What to Do if You Get in a Crash with an Uninsured Driver
Fortunately, the situation isn't that complicated for Virginia and North Carolina residents for one very simple reason—citizens of both states are required by law to carry uninsured motorist coverage with their insurance policy.
No, paying for uninsured motorist coverage does NOT mean you're subsidizing uninsured drivers who can't afford or choose not to get insurance. In truth, uninsured motorist coverage protects you and your family in the event you're involved in a crash with an uninsured driver.
Of course, the specifics of your policy may vary. Be sure to check with your insurance provider for the details—but in general, your premiums shouldn't even go up after a crash with an uninsured driver, assuming you aren't at fault.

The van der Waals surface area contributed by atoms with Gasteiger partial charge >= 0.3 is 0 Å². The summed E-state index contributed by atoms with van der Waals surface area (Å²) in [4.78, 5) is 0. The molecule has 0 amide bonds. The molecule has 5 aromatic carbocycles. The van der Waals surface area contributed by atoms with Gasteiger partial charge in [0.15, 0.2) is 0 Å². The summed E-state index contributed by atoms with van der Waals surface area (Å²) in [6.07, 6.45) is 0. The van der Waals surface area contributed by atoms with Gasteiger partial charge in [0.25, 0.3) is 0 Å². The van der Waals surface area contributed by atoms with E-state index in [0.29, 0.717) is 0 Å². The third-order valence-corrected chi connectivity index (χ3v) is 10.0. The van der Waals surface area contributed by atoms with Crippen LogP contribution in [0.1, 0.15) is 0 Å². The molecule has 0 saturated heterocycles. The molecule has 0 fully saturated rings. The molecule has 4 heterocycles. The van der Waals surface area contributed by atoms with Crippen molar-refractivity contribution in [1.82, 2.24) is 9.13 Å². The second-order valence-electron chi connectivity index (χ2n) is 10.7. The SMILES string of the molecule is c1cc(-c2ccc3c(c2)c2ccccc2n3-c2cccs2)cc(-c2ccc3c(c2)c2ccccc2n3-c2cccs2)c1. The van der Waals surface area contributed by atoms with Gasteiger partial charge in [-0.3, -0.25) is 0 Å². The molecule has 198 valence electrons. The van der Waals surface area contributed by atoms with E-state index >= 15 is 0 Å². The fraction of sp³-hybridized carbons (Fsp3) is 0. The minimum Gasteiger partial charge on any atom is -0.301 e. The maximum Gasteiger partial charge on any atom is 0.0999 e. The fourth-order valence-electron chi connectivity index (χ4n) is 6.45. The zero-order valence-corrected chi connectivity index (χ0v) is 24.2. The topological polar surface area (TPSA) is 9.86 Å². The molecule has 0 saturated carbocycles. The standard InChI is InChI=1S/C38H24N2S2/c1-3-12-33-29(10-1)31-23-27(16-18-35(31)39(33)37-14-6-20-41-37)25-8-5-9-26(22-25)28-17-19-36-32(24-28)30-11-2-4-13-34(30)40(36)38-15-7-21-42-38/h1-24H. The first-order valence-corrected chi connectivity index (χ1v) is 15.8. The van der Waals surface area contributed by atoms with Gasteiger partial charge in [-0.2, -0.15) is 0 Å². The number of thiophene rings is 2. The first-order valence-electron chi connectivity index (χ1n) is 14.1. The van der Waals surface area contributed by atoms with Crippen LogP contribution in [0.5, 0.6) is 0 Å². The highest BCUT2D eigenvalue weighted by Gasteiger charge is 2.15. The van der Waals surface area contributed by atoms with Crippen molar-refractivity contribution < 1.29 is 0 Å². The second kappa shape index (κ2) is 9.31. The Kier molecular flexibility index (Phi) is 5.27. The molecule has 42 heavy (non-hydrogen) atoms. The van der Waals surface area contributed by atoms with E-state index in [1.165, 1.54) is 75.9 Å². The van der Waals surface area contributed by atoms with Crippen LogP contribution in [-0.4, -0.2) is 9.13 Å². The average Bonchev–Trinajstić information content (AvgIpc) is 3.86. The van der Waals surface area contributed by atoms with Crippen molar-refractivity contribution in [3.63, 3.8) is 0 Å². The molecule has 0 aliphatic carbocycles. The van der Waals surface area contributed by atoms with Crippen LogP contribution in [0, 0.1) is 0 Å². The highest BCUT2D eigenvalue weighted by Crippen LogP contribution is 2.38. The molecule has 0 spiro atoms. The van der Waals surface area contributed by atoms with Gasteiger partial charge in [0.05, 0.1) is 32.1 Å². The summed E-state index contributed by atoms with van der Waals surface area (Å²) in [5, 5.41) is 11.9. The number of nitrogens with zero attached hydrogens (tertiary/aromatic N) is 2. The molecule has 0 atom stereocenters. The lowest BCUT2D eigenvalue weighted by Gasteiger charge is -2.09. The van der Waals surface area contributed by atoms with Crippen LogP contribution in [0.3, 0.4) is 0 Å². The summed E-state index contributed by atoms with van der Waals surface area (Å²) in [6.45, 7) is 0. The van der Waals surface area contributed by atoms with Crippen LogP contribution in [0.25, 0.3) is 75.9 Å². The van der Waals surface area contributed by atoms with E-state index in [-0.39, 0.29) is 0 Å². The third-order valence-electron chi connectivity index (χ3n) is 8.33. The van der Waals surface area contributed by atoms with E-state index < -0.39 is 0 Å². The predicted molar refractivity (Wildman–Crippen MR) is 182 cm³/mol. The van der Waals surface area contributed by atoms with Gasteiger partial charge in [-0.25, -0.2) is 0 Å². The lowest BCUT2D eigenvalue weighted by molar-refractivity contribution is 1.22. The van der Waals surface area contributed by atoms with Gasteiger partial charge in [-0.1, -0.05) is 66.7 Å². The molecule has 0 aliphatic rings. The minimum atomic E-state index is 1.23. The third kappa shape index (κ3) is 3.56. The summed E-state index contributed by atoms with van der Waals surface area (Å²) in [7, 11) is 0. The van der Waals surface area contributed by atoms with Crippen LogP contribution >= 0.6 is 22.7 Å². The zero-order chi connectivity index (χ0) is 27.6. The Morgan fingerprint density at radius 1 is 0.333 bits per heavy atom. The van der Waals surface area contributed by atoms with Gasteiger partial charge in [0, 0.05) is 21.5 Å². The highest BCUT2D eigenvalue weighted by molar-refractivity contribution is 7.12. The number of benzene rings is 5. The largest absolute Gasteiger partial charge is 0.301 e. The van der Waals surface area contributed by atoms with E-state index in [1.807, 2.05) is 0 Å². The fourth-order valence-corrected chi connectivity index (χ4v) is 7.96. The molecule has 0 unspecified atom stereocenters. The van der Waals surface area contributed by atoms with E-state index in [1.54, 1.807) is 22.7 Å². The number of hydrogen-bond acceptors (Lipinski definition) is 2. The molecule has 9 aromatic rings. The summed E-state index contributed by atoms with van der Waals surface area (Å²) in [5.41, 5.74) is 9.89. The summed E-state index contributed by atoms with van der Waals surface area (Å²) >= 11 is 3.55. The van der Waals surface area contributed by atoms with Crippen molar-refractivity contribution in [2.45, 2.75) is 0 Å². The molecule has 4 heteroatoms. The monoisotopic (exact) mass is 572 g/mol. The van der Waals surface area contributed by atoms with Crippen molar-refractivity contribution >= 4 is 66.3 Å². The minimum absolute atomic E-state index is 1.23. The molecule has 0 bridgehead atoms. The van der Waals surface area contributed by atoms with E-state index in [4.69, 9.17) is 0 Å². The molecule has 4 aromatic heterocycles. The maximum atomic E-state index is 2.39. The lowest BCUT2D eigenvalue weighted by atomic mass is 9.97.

Whatever you do, don't accept cash from an uninsured driver at the scene of a crash. Even if you'd both like to avoid the hassle of dealing with your insurance company, the fact of the matter is that car damage estimates are incredibly tricky to predict at first glance.
What might look like $300 worth of surface damage could wind up being $3000 of extensive work. And, if you accepted cash at the scene, now you're the one stuck with the remainder of the mechanic's fee.
Even though you have uninsured motorist coverage, it's crucial to take down the other driver's data at the scene of the crash for your insurance purposes. Otherwise filing your claim becomes a lot trickier.